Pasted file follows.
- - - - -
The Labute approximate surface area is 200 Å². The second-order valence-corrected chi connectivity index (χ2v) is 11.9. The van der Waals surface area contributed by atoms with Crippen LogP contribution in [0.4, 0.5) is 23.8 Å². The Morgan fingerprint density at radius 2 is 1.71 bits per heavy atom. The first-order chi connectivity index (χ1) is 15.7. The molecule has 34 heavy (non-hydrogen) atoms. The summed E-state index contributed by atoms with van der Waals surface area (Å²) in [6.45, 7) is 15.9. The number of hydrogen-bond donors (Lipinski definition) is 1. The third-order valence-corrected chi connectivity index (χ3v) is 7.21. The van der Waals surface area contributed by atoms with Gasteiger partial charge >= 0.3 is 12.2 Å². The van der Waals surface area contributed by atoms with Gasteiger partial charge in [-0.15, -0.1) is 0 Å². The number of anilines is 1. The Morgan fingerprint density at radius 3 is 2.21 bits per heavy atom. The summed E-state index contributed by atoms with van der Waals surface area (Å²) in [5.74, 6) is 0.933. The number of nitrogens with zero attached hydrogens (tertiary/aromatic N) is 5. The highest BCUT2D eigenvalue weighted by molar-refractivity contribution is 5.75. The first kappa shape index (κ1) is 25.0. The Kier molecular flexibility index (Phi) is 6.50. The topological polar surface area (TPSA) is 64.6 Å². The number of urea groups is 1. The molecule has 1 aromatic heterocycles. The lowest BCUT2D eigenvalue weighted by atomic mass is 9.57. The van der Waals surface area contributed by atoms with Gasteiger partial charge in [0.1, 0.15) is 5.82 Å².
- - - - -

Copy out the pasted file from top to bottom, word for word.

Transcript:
The Labute approximate surface area is 200 Å². The second-order valence-corrected chi connectivity index (χ2v) is 11.9. The van der Waals surface area contributed by atoms with Crippen LogP contribution in [0.4, 0.5) is 23.8 Å². The Morgan fingerprint density at radius 2 is 1.71 bits per heavy atom. The first-order chi connectivity index (χ1) is 15.7. The molecule has 34 heavy (non-hydrogen) atoms. The summed E-state index contributed by atoms with van der Waals surface area (Å²) in [6.45, 7) is 15.9. The number of hydrogen-bond donors (Lipinski definition) is 1. The third-order valence-corrected chi connectivity index (χ3v) is 7.21. The van der Waals surface area contributed by atoms with Gasteiger partial charge >= 0.3 is 12.2 Å². The van der Waals surface area contributed by atoms with Gasteiger partial charge in [-0.15, -0.1) is 0 Å². The number of anilines is 1. The Morgan fingerprint density at radius 3 is 2.21 bits per heavy atom. The summed E-state index contributed by atoms with van der Waals surface area (Å²) in [5.74, 6) is 0.933. The number of nitrogens with zero attached hydrogens (tertiary/aromatic N) is 5. The highest BCUT2D eigenvalue weighted by molar-refractivity contribution is 5.75. The first kappa shape index (κ1) is 25.0. The Kier molecular flexibility index (Phi) is 6.50. The topological polar surface area (TPSA) is 64.6 Å². The number of urea groups is 1. The molecule has 1 aromatic heterocycles. The lowest BCUT2D eigenvalue weighted by atomic mass is 9.57. The van der Waals surface area contributed by atoms with Gasteiger partial charge in [0.1, 0.15) is 5.82 Å².